Here’s a poem by Carl Sandburg, whose poems can be returned to for their light illuminating justice and injustice, but also because he will give you endurance and compensating love.
Injustice is large, it is ancient. Love is short as life, but nearer to us, and like the palm of a nearby hand it can blot out an immense but distant mountain. If enough hands are raised together, the most foreboding mountain can not only be obscured, it can be leveled.
How many in favor of more music and poetry?
Today marks the third year since the official launch of this project. My goal when I started was to create 100 to 120 audio pieces using various words, mostly other people’s words, and mostly poetry, combined with original music, music I planned to be as varied as I could make it. Today’s piece is the 360th of these.
That number amazes me, even though/because I have been there creating each of those music/words combinations. It means that nearly every day in the past three years I have been—or I have been avoiding—searching for and selecting words, composing music, playing and recording that music and then presenting some thoughts on that encounter with you.
I started as a guitar player, and in this time I’ve become nearly a functional bass player and found ways to allow my naïve keyboard skills to direct music making from that direction too. My abilities to integrate bowed strings and orchestral instruments into these pieces has grown, something that I’ve been indulging in a bit this month.
During this time my son has grown from a grade-schooler to the doors of high school. I think he still finds this activity a little odd, and as far as I know he never reads these posts, only hears the audio pieces in their halting steps of creation. He might recognize it later. Many of the posts here were written with him as the audience in mind.
My wife has been patient and forgiving of the time I spend on this, for which I am grateful. These few words are not thanks enough.
Dave Moore (you’ll hear from him again here soon) has of course been an important inspiration and help in the overall project.
And you, readers and listeners and fellow bloggers, are a large part of why this project has continued. This project has no revenue, no grants, no sponsoring institution. The reason it has continued past the first 120 pieces has been your response and assistance in spreading the word about it. You weren’t the reason I started this, but you’re the largest reason I continue with this project. Your likes, links and sharing help keep it going.
Renée Robbins. A memory too strong to forget and too heavy to carry. “Whisper, Oh beginners in the hills. Tumble, Oh cubs…”
So why did I start this project officially in August? I was thinking of my late wife, Renée Robbins, a caring person who helped and befriended many. I lack the personal skills to do what she did in that regard, but I can, in my idiosyncratic way assist the writers I present here. If poetry is a living art, it lives not just in the mind and memory, but in the moment and the ear. Thanks for your moments and your ears.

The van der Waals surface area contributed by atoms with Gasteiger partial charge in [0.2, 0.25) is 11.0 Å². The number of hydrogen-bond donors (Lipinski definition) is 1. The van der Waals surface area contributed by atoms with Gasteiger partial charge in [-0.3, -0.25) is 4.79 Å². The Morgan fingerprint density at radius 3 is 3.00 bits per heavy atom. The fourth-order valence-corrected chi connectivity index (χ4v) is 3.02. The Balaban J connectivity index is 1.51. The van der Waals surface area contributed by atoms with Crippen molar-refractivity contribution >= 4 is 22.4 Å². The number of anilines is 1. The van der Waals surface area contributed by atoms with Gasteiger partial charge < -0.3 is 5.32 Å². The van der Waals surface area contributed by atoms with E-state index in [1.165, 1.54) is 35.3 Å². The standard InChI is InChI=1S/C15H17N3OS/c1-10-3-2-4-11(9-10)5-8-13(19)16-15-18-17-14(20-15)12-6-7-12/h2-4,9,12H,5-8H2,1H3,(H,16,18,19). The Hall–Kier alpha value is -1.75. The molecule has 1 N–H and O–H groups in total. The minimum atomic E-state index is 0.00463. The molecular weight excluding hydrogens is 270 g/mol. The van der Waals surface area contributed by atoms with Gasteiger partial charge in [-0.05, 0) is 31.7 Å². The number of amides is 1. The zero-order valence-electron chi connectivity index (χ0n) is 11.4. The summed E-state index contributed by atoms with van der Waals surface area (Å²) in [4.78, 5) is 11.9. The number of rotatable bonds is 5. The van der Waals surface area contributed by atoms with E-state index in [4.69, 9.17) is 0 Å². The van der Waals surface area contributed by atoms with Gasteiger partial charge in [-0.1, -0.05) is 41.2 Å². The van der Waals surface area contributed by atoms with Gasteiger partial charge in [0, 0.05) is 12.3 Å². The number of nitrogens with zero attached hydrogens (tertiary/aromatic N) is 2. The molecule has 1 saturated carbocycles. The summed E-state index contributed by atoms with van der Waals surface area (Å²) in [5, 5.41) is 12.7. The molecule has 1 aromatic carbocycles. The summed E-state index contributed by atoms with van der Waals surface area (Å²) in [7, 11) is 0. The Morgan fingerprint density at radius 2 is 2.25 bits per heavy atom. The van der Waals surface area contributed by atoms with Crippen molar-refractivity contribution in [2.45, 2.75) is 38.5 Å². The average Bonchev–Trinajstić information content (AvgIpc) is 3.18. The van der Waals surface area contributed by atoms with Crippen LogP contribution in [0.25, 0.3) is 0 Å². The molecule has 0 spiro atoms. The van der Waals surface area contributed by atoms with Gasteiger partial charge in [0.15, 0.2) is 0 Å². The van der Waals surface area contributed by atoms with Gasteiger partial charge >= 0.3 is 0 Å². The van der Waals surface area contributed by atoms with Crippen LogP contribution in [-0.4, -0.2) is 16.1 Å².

Earlier this year I presented part of the title poem from Sandburg’s Smoke and Steel collection, the first poem in that book of his. Today’s piece is the concluding one in the same book. As I mentioned above I’ve been working on larger orchestral arrangements with woodwinds, horns, and string sections lately, and that’s what I’m using here. I’m kind of moving through different orchestral colors in this short piece to match the range of Sandburg’s catalog in his poem.
The player gadget to hear Carl Sandburg’s “For You” is below. If you want to read the text of the poem, it’s available here.
4 thoughts on “For You”
… Dear Frank,
so sorry for your loss of your wife – may her Soul R.I.P.
Thank-You, Frank, for your great & noble “PARLANDO” project
– very interesting & unique indeed: Compliments !!!
Reblogged this on Becoming is Superior to Being and commented:
Frank’s audio project is a must listen! — kenne
Thanks again Kenneturner for re-blogging this project and the kind words.
Artamia, my late wife died over 18 years ago, so it’s not a fresh grief, and I think maybe I was unclear about that, but thank you for your comment. I find that it’s best for me to work to fill a large absence. Remarrying and fathering my son was the first part of that, and now this project.
Renée was one of America’s diverted poets, writing well in her 20s although not prolifically. She also worked at photography for a time, back when film was the media and expensive and we had little money. Eventually she got her masters in psychology, which would have been an ideal field for her caring and emphatic soul,
Alas she never saved her poems that I know of, and I don’t have copies of the publications she published in. This was one poem of hers that I had a copy of.
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… Thank-You, Frank, for sharing your memories and Renee poem. Glad you found peace of mind, and happy that you have a new Family and a son… Very happy for you !!!
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